Scritti Politti - The Boom Boom Bap (mp3)
Scritti Politti - The Last Time I Looked (mp3)
Scritti Politti - Hands Up (mp3)

Wednesday, January 16, 2013

Time to Play Another Sunny Day

The song that got me into Another Sunny Day was "Anorak City," a Sarah Records single from '88 that appeared on a C86 compilation I still listen to quite often. This is Another Sunny Day's first record, and it's about as upbeat as a Sarah song gets. It's all bounce and fuzz, and the song grabbed me in a way that got me to the record shop looking for more. Incidentally, for those of you on this side of the pond, here is a great thread from the Guardian explaining the term anorak.

It wasn't too long before I learned Another Sunny Day wasn't really a band at all. This was more or less one guy. Harvey Williams released just one full-length album under the Another Sunny Day moniker, but it's quite possibly my favorite album from the Sarah catalog. Most of the songs on 'London Weekend' (1992) are more subdued (sad sacks unite!!) and typically Sarah than "Anorak City," but Williams packs a little something extra in his jangle that gets your head bobbing whether you want to or not. With songs like "I'm in Love with a Girl Who Doesn't Know I Exist" and "You Should All Be Murdered," however, it doesn't take long to realize he must have been a good fit with the label folks in Bristol.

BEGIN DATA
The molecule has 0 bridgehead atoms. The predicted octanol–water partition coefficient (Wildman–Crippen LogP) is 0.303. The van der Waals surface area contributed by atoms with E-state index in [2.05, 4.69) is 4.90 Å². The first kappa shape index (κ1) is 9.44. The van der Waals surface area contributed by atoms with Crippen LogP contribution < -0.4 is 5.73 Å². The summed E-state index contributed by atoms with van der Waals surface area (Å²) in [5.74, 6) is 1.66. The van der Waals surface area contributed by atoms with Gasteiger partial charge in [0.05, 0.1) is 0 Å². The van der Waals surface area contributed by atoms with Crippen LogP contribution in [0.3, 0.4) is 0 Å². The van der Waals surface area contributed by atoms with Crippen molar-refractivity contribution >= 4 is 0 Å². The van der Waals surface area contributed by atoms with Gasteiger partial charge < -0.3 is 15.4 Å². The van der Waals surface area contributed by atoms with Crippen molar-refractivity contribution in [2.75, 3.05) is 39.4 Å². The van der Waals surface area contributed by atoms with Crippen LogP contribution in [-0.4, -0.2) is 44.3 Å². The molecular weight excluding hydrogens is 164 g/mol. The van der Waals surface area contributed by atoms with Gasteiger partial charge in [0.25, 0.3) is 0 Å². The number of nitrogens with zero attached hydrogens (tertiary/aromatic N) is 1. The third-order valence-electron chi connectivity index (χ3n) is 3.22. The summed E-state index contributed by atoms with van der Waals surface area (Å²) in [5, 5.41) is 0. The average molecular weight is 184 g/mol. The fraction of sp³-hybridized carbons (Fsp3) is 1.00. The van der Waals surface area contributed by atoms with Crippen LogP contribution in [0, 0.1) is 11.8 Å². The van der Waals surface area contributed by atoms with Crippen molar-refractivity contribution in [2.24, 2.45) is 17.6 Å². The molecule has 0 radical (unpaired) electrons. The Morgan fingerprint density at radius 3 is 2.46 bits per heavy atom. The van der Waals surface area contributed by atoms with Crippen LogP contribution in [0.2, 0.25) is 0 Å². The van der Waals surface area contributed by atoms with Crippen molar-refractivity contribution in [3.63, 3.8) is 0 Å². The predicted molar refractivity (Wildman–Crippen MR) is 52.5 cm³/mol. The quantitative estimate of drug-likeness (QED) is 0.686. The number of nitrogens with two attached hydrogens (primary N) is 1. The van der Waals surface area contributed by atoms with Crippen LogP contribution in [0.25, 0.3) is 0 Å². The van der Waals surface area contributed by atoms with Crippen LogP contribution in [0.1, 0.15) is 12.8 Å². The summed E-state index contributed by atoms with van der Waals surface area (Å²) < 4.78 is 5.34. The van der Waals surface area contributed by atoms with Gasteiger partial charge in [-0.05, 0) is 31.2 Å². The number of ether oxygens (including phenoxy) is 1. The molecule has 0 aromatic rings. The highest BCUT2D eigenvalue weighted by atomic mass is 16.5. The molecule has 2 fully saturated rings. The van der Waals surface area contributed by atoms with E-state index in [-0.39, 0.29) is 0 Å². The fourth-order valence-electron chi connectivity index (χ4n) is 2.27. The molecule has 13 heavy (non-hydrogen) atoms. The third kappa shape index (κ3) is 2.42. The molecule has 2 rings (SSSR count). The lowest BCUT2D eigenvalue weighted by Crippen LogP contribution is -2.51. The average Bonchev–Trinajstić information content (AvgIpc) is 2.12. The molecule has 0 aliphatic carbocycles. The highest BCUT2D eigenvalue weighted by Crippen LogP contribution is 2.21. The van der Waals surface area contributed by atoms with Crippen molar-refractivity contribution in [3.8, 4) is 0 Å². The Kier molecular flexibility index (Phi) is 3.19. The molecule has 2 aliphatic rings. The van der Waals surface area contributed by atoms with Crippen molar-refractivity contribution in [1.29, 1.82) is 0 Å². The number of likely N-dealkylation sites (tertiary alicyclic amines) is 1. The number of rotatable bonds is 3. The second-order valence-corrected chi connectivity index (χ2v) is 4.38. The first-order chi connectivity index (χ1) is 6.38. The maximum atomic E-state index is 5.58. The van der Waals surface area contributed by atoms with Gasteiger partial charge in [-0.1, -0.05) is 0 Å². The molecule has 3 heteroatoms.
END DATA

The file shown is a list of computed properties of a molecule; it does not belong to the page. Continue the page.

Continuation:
Williams would also play with Blueboy for a bit, and he released albums under his own name. I knew I had seen his name other places, and I noticed recently he popped up on something I have by the Hit Parade. When I think about it, Williams and Julian Henry's band sound quite a bit alike.

As they have done so many times with my favorite albums, Cherry Red remastered 'London Weekend' a few years ago and released it with bonus material. You need to have this one.

Another Sunny Day - Anorak City (mp3)
Another Sunny Day - What's Happened to You, My Dearest Friend? (mp3)

Monday, January 14, 2013

When the Wife's Away, Scritti Politti Will Play

Yes, I'm a wild man.